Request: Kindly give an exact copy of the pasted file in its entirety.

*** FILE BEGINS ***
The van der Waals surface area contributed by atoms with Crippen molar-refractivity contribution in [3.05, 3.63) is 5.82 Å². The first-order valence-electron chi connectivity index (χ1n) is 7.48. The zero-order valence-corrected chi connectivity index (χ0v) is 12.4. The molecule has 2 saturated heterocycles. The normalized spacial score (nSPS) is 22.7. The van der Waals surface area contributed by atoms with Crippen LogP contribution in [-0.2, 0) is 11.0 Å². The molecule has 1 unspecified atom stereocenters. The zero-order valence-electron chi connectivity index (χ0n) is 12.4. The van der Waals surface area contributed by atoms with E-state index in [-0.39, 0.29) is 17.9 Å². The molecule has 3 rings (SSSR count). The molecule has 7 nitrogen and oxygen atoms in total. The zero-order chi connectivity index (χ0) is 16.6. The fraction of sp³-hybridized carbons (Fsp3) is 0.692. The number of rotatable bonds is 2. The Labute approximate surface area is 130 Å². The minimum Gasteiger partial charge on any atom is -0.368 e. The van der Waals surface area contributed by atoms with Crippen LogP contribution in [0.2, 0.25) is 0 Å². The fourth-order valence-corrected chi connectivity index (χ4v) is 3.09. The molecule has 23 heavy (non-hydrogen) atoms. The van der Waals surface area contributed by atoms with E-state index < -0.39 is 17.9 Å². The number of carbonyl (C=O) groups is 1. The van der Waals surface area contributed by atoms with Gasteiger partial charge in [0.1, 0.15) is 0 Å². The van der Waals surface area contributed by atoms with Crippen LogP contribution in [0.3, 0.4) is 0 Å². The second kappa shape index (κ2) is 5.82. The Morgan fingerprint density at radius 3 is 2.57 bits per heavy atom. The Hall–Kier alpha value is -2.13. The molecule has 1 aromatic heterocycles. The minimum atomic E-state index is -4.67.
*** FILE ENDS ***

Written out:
The van der Waals surface area contributed by atoms with Crippen molar-refractivity contribution in [3.05, 3.63) is 5.82 Å². The first-order valence-electron chi connectivity index (χ1n) is 7.48. The zero-order valence-corrected chi connectivity index (χ0v) is 12.4. The molecule has 2 saturated heterocycles. The normalized spacial score (nSPS) is 22.7. The van der Waals surface area contributed by atoms with Crippen LogP contribution in [-0.2, 0) is 11.0 Å². The molecule has 1 unspecified atom stereocenters. The zero-order valence-electron chi connectivity index (χ0n) is 12.4. The van der Waals surface area contributed by atoms with E-state index in [-0.39, 0.29) is 17.9 Å². The molecule has 3 rings (SSSR count). The molecule has 7 nitrogen and oxygen atoms in total. The zero-order chi connectivity index (χ0) is 16.6. The fraction of sp³-hybridized carbons (Fsp3) is 0.692. The number of rotatable bonds is 2. The Labute approximate surface area is 130 Å². The minimum Gasteiger partial charge on any atom is -0.368 e. The van der Waals surface area contributed by atoms with Crippen LogP contribution in [0.2, 0.25) is 0 Å². The fourth-order valence-corrected chi connectivity index (χ4v) is 3.09. The molecule has 23 heavy (non-hydrogen) atoms. The van der Waals surface area contributed by atoms with E-state index < -0.39 is 17.9 Å². The number of carbonyl (C=O) groups is 1. The van der Waals surface area contributed by atoms with Gasteiger partial charge in [0.1, 0.15) is 0 Å². The van der Waals surface area contributed by atoms with Crippen LogP contribution in [0.3, 0.4) is 0 Å². The second kappa shape index (κ2) is 5.82. The Morgan fingerprint density at radius 3 is 2.57 bits per heavy atom. The Hall–Kier alpha value is -2.13. The molecule has 1 aromatic heterocycles. The minimum atomic E-state index is -4.67.